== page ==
In any event, Debussy liked his rented Blüthner so much that he bought it and had it shipped back to Paris at the end of his stay. In later life, he had three pianos at his house: two were uprights - a Pleyel, which was a gift from the manufacturer, and a Bechstein. The third, his favourite, was the Blüthner grand which bears the name of the Eastbourne dealer. He would always keep the lid open and show visitors the extra aliquot strings, but shut the Blüthner before playing. It was kept in his salon until his death in 1918, and when his wife died in 1934 it was inherited by her son, Raoul Bardac. During the Second World War, the latter took refuge in the department of Corrèze in central France. When Raoul died in 1950, his wife kept the piano, but on her death it was left to the family doctor. In 1989, it was put up for sale at an antique shop near Brive-le-Gaillarde and bought by the town’s museum.
Debussy was a passionate pianist and felt the need to play and refine his compositions while in Eastbourne. The management of the Grand Hotel would surely have made a piano available, but he probably did not seek publicity. The local newspapers seemed to have been unaware of his presence for their Fashionable Visitors sections make no reference to his stay. Even though the scandal of the previous year had abated – his abandoned wife had attempted a very public suicide in the middle of the Place de la Concorde – Debussy would have wanted to remain incognito. His mistress, Emma, was by now pregnant and many of his friends had distanced themselves following the scandal; furthermore, an announcement of his divorce from Lilly was pending.
Eastbourne’s main dealer was Hermitage and Sons at 56 - 58 Terminus Road, and this is where Debussy saw the fine aliquot Blüthner that he arranged to hire for the duration of his stay. It would have been Emma who made the arrangements for – anglophile though he was – Debussy spoke no English. However, there is no point in standing in front of 56 - 58 Terminus Road and imagining Debussy going through the front door of one of the present charity shops because the road was renumbered in 1947. Originally the high numbers were at the railway station end, with number 1 at the junction with Seaside Road, where T J Hughes stands today. In 1905, S Hermitage and Sons was at what is now 116 Terminus Road, the current premises of ‘Superdrug’. From local directories, it seems that during or immediately after the Second World War Hermitage sold out to Lindridge, who continued to sell pianos but later branched into radios and televisions. The picture of the shop, looking much as it had done in 1905, comes from the 1923/24 Blue Book, where is it called ‘Hermitage Hall’; in the 1910 directory the name is ‘Beethoven Hall’. The shop with its huge window that has been a feature of the street scene for so many years was originally a grander and wider affair looking like a miniature Crystal Palace. It is described on the plans of 1883 as ‘The Winter Garden’, and its use is given as ‘garden and sale rooms’. The building was designed for Richard Willard by Charles Hollebon Junior, an architect whose practice was at Newark House, 25 Langney Road.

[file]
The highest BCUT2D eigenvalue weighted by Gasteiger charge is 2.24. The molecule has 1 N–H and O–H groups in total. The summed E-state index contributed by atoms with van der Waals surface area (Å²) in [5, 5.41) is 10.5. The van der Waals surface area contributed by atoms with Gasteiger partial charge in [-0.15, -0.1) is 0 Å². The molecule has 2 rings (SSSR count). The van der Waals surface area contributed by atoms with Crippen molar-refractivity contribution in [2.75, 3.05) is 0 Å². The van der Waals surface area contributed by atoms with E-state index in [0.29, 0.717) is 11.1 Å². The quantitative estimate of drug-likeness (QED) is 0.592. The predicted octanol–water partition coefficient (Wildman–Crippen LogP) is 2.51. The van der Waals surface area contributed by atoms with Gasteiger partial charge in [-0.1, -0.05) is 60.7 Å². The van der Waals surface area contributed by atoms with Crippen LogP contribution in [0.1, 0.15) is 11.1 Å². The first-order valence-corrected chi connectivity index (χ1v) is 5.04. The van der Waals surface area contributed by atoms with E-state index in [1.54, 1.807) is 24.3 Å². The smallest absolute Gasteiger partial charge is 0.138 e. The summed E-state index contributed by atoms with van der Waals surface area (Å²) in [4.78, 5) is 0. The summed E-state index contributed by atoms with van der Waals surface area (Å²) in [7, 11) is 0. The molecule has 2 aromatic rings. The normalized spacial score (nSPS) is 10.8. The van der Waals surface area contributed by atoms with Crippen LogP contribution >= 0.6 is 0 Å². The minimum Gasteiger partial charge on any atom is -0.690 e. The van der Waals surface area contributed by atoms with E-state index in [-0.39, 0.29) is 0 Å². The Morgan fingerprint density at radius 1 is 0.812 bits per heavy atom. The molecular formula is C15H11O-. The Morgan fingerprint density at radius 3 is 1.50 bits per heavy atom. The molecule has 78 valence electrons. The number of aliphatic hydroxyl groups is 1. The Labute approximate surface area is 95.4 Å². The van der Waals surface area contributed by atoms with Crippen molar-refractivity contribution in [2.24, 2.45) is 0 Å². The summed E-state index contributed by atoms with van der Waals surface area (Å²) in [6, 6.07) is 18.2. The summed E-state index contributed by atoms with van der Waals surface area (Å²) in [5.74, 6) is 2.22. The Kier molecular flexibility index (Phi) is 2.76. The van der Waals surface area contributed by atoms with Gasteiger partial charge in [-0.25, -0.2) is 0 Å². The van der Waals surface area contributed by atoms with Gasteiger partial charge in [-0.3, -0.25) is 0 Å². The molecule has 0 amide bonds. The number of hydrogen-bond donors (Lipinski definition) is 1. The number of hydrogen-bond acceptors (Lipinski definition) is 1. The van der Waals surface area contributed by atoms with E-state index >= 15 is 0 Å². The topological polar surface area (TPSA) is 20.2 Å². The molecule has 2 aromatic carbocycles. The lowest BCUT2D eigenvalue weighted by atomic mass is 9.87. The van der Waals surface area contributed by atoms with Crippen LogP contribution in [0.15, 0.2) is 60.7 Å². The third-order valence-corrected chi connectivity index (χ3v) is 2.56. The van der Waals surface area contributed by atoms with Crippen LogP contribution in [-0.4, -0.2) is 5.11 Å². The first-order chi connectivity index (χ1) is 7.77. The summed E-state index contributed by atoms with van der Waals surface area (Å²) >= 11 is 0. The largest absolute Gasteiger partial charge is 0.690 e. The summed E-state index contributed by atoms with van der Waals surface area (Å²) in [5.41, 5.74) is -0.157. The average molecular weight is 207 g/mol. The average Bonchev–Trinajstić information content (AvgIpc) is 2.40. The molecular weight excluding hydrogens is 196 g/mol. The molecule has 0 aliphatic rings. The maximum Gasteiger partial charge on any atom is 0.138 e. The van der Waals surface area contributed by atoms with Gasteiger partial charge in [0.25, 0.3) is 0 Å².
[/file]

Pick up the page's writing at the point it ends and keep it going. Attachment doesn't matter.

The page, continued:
It has been fascinating to track down Debussy’s piano and I will certainly go to see it when I next visit that part of France. In August 2012, it may even be possible hear the Blüthner in Paris for there are hopes it may be played during recitals to mark the 150th anniversary of the composer’s birth. I am grateful to Mme Claire Moser-Gautrand, Chief Curator of the Musée Labenche d'art et d'histoire at Brive-la-Gaillarde, for the photographs and to Mme Alexandra Laederich, Curator of the Centre de documentation Claude Debussy in Paris, for preparing books and documents in advance of my visit.
Notes and Sources
Enget, Diane Debussy in Jersey - The Centenary, 1904-2004, (www.litart.co.uk), 2004 Howat, Roy The Art of French Piano Music, Yale University Press, 2009
Lesure, François and Herlin, Denis Debussy – Correspondance 1872-1918, Gaillmard, 2005
Tranchefort, François-René Guide de la Musique du Piano et de Clavecin, Librarie Arthème Fayard, 1987
Centre de Documentation Claude Debussy (www.debussy.fr) Eastbourne Civic Society Newsletters 114 and 118
Musée Labenche d'art et d'histoire, Brive-la-Gaillarde (www.musee-labenche.fr) www.elainegreenfield.com/pages/histrec.htm